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MultiMedia, IEEE

Issue 4 • Date Oct-Dec 1998

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Displaying Results 1 - 9 of 9
  • Digital dancing

    Publication Year: 1998 , Page(s): 8 - 12
    Cited by:  Papers (3)
    Save to Project icon | Request Permissions | Click to expandQuick Abstract | PDF file iconPDF (348 KB)  

    The author considers how a dance community has evolved in cyberspace. The emergence of the World Wide Web has led to an upsurge of creative exploration by dance artists as they discover, in ever-increasing numbers, this new technology's potential. The pervasiveness of information and communications technologies has produced new levels of thought, new concepts, and new types of human interaction. The author discusses the Cassandra Project performance which uses a videoconferencing system over the Internet. Computer networks connecting performers in real time with other performers and audiences at remote sites allow for text, dance and music to serve as improvisational material during the performance View full abstract»

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  • VistaMail: an integrated multimedia mailing system

    Publication Year: 1998 , Page(s): 13 - 23
    Cited by:  Papers (6)  |  Patents (5)
    Save to Project icon | Request Permissions | Click to expandQuick Abstract | PDF file iconPDF (184 KB)  

    VistaMail, a fully integrated multimedia mailing system, lets users easily create, send, and view audio and video components. The system treats these components as part of a single unified message rather than as additions to the text portion. This article discusses the design of the multimedia mail system and some of the issues involved in implementing it View full abstract»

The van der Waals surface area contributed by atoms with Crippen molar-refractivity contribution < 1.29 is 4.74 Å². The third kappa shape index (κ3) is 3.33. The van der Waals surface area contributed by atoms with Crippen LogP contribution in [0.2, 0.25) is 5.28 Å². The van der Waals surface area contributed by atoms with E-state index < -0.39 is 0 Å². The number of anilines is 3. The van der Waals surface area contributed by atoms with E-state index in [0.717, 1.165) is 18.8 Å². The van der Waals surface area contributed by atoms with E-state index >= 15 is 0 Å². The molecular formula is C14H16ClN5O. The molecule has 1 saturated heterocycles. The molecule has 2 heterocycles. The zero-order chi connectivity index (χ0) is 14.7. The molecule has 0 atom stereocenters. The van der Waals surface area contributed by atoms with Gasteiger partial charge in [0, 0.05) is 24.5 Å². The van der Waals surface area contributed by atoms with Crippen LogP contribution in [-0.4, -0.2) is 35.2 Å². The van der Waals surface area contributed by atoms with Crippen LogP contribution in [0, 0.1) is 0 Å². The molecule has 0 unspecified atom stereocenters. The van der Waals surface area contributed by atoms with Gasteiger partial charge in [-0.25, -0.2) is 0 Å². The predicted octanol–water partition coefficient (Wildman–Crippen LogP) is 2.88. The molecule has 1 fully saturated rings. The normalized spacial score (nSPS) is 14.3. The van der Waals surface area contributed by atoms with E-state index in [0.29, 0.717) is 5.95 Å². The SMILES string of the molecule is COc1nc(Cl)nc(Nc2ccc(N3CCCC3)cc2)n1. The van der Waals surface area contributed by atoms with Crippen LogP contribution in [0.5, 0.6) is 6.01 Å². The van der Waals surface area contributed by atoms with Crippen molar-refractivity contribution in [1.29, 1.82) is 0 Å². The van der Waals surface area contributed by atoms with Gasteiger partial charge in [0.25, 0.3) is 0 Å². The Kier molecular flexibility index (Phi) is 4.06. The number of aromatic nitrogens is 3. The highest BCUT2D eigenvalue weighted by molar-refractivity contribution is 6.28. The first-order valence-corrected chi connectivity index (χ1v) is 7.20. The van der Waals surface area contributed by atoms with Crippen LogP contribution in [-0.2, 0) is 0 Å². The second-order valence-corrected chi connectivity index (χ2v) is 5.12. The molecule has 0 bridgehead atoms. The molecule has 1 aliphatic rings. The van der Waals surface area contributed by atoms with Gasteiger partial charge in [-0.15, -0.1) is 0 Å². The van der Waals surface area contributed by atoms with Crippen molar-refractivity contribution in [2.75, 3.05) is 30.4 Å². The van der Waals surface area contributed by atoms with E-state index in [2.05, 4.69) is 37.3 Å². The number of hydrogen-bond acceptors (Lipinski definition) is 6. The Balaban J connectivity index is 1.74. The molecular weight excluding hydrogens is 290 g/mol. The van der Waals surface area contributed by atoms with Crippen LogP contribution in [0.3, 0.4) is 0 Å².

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  • Enhancing call-detail reporting using multimedia technologies

    Publication Year: 1998 , Page(s): 74 - 77
    Cited by:  Patents (2)
    Save to Project icon | Request Permissions | Click to expandQuick Abstract | PDF file iconPDF (108 KB)  

    Two features have motivated the Web's growth: timely information; and information not previously available everywhere. The most common complaint about older application systems is their isolation, they are not easily accessible to others. This calls for integrating the Web, a distribution mechanism, with the application system, providing timely information. The maintenance costs of both hardware and software are comparable with the older systems. Superior information technology solutions can help us obtain such desirable results. One such solution is a call-detail application, not previously available to users through the Web having multimedia capabilities. The Advanced Telecommunications Institute (ATI) designed and implemented the call-detail reporting application, which can be directly accessed at the end-user's desktop using a Web browser. We discuss the project-enhancing call-detail reporting using multimedia technologies View full abstract»

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  • An architecture for emotional agents

    Publication Year: 1998 , Page(s): 24 - 33
    Cited by:  Papers (16)
    Save to Project icon | Request Permissions | Click to expandQuick Abstract | PDF file iconPDF (368 KB)  

    We propose a general, flexible, and powerful architecture to build software agents that embed artificial emotions. These artificial emotions achieve functionalities for conveying emotions to humans, thus allowing more effective, stimulating, and natural interactions between humans and agents. An emotional agent also possesses rational knowledge and reactive capabilities, and interacts with the external world, including other agents View full abstract»

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  • Multimedia broadcasting over the Internet. I

    Publication Year: 1998 , Page(s): 78 - 82
    Cited by:  Papers (3)  |  Patents (2)
    Save to Project icon | Request Permissions | Click to expandQuick Abstract | PDF file iconPDF (408 KB)